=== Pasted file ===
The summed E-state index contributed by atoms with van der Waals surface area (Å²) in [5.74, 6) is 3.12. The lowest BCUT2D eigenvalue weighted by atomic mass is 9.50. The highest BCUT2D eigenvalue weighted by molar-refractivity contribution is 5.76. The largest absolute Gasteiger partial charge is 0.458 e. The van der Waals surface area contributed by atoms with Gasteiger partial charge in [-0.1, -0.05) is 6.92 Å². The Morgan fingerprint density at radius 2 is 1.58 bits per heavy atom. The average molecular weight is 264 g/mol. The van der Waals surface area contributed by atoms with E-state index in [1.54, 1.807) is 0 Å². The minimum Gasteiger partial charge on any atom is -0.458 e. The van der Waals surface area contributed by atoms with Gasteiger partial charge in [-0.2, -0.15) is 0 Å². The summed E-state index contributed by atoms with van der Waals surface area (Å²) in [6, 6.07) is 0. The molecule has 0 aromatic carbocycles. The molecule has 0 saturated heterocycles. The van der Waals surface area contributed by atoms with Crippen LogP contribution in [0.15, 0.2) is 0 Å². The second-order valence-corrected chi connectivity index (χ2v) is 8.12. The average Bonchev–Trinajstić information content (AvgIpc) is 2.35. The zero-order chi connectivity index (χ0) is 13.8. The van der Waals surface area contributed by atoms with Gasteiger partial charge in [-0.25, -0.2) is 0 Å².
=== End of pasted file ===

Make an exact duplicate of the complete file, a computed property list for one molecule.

The summed E-state index contributed by atoms with van der Waals surface area (Å²) in [5.74, 6) is 3.12. The lowest BCUT2D eigenvalue weighted by atomic mass is 9.50. The highest BCUT2D eigenvalue weighted by molar-refractivity contribution is 5.76. The largest absolute Gasteiger partial charge is 0.458 e. The van der Waals surface area contributed by atoms with Gasteiger partial charge in [-0.1, -0.05) is 6.92 Å². The Morgan fingerprint density at radius 2 is 1.58 bits per heavy atom. The average molecular weight is 264 g/mol. The van der Waals surface area contributed by atoms with E-state index in [1.54, 1.807) is 0 Å². The minimum Gasteiger partial charge on any atom is -0.458 e. The van der Waals surface area contributed by atoms with Gasteiger partial charge in [-0.2, -0.15) is 0 Å². The summed E-state index contributed by atoms with van der Waals surface area (Å²) in [6, 6.07) is 0. The molecule has 0 aromatic carbocycles. The molecule has 0 saturated heterocycles. The van der Waals surface area contributed by atoms with Crippen LogP contribution in [0.15, 0.2) is 0 Å². The second-order valence-corrected chi connectivity index (χ2v) is 8.12. The average Bonchev–Trinajstić information content (AvgIpc) is 2.35. The zero-order chi connectivity index (χ0) is 13.8. The van der Waals surface area contributed by atoms with Gasteiger partial charge in [-0.25, -0.2) is 0 Å².